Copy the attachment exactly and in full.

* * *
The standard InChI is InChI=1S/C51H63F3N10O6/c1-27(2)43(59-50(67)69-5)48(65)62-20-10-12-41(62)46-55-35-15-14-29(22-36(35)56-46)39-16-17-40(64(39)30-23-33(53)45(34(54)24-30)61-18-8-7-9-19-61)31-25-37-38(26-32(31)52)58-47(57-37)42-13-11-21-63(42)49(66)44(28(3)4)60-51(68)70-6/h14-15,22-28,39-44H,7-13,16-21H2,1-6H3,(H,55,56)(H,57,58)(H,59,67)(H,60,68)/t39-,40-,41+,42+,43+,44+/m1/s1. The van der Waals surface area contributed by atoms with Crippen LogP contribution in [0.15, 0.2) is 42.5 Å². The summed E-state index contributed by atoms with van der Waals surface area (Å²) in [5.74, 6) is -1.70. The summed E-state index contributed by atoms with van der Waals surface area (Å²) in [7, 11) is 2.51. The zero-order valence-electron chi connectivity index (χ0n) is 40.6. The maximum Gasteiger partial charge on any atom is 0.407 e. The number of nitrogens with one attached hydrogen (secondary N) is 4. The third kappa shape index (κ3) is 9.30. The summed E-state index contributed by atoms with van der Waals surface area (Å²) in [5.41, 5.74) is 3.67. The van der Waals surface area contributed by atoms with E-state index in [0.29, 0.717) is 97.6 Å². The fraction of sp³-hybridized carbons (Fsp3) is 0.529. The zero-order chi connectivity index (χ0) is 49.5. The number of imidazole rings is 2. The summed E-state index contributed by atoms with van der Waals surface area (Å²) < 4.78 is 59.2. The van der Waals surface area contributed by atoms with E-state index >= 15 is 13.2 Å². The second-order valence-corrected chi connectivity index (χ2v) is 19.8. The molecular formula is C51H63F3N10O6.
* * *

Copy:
The standard InChI is InChI=1S/C51H63F3N10O6/c1-27(2)43(59-50(67)69-5)48(65)62-20-10-12-41(62)46-55-35-15-14-29(22-36(35)56-46)39-16-17-40(64(39)30-23-33(53)45(34(54)24-30)61-18-8-7-9-19-61)31-25-37-38(26-32(31)52)58-47(57-37)42-13-11-21-63(42)49(66)44(28(3)4)60-51(68)70-6/h14-15,22-28,39-44H,7-13,16-21H2,1-6H3,(H,55,56)(H,57,58)(H,59,67)(H,60,68)/t39-,40-,41+,42+,43+,44+/m1/s1. The van der Waals surface area contributed by atoms with Crippen LogP contribution in [0.15, 0.2) is 42.5 Å². The summed E-state index contributed by atoms with van der Waals surface area (Å²) in [5.74, 6) is -1.70. The summed E-state index contributed by atoms with van der Waals surface area (Å²) in [7, 11) is 2.51. The zero-order valence-electron chi connectivity index (χ0n) is 40.6. The maximum Gasteiger partial charge on any atom is 0.407 e. The number of nitrogens with one attached hydrogen (secondary N) is 4. The third kappa shape index (κ3) is 9.30. The summed E-state index contributed by atoms with van der Waals surface area (Å²) in [5.41, 5.74) is 3.67. The van der Waals surface area contributed by atoms with E-state index in [0.29, 0.717) is 97.6 Å². The fraction of sp³-hybridized carbons (Fsp3) is 0.529. The zero-order chi connectivity index (χ0) is 49.5. The number of imidazole rings is 2. The summed E-state index contributed by atoms with van der Waals surface area (Å²) < 4.78 is 59.2. The van der Waals surface area contributed by atoms with E-state index >= 15 is 13.2 Å². The second-order valence-corrected chi connectivity index (χ2v) is 19.8. The molecular formula is C51H63F3N10O6.